April 3, 2014

by Cynthia Spring 

I am one of the unpaid interns let go from The Walrus last week. Faced with the media blowout surrounding the recent shutdown of unpaid internship programs, I feel frustrated with much of what is being said. While most commentators give a nod to how “complicated” the situation is, nothing I’ve read so far has really been able to capture the contradictions and complexities of unpaid internships as I’ve experienced them.

Some defenders of the internship system claim that, despite the obvious financial barriers many potential candidates face, these positions provide necessary access points into a workforce where entry-level jobs seem to require years of work experience. Others say that the crackdown is politically motivated, that it fails to recognize economic struggles faced by print magazines. Some critics argue that internships, for profitable and charitable fields and industries alike, are an exploitive means of acquiring cheap, temporary labour, and others say that shutting down internships is a long overdue step towards fair working conditions across the board.

These opinions leave me feeling conflicted: my internship at The Walrus provided me with the opportunity to get five months of full-time experience and training in a highly competitive field. I know that experience is worth a lot and I am grateful for it. But it also required that I work various paid contract positions on the side. This meant that my work-week often totaled upwards of sixty-five hours. My contract positions demanded strict deadlines, as did my internship, and each month I was increasingly uncertain as to whether I would be able to make rent and buy groceries. In the end, the experience turned out to be more taxing and stressful than any of my previous professional or scholarly endeavours. It’s not just because of my work ethic, however, that I managed to get by. Like most unpaid interns, I had certain privileges: my well-paying contract work comes from the connections I made at the academic institutions I previously attended as a graduate student, and my mom’s best friend has been letting me sublet her rent-controlled apartment with three of my good friends.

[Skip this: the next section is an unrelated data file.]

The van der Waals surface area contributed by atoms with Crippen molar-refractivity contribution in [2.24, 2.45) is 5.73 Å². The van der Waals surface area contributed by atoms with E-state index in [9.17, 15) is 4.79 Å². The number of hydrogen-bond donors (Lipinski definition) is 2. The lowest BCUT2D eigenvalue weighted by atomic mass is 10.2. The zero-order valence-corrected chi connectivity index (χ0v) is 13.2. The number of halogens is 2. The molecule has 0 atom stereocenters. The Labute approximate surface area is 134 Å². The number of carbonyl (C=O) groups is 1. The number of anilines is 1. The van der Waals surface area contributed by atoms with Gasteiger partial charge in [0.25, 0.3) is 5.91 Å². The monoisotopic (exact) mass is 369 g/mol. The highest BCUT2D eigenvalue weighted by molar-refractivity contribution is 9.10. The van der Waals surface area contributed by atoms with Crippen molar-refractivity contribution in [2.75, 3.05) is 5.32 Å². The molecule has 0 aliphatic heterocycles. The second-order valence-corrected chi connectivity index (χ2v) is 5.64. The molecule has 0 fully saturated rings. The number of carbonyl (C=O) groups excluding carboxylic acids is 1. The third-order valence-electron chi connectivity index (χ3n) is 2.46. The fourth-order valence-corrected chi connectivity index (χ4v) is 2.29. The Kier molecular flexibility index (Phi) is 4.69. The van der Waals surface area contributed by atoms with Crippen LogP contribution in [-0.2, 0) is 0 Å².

I did, of course, knowingly sign up for The Walrus internship program, and I never complained to my employers about my struggles with finances and time management—I loved the work I was doing and was willing and able to make the necessary sacrifices in order to keep my job. When I was offered the position five months ago, I was ecstatic to get my foot in the door and eager to gain some valuable experience at the magazine. Despite my embarrassment every time I told someone that no, I wasn’t paid for my labour, I can honestly say that, unlike any full-time job I’ve had before, I was stimulated by and satisfied with much of the work I was doing.

But the question of unpaid labour didn’t go away. Partway into my internship, we found out that the Ministry of Labour was investigating our program. The group of interns I worked with started to reflect on our experience differently. This was mostly due to a piece of legislation that came to our attention—something none of us were familiar with prior to accepting our positions. As I learned more about why the Ministry of Labour was looking into our program, I began to wonder: Am I an intern or an employee? The lack of a wage categorized me as the former, but the work I was doing might actually have placed me in the latter. The distinction between value-added labour and training proved to be more ambiguous than it might seem.

Last Thursday, March 27th, our employers and mentors at The Walrus sat us down to break the news: the magazine’s internship programs would cease to exist come April 1st. After inspecting the internship program months earlier, the Labour Board had decided that the work being done by magazine’s full-time unpaid interns legally required a wage. We were told that we would have to stop work immediately because the magazine could not afford to compensate us for our time.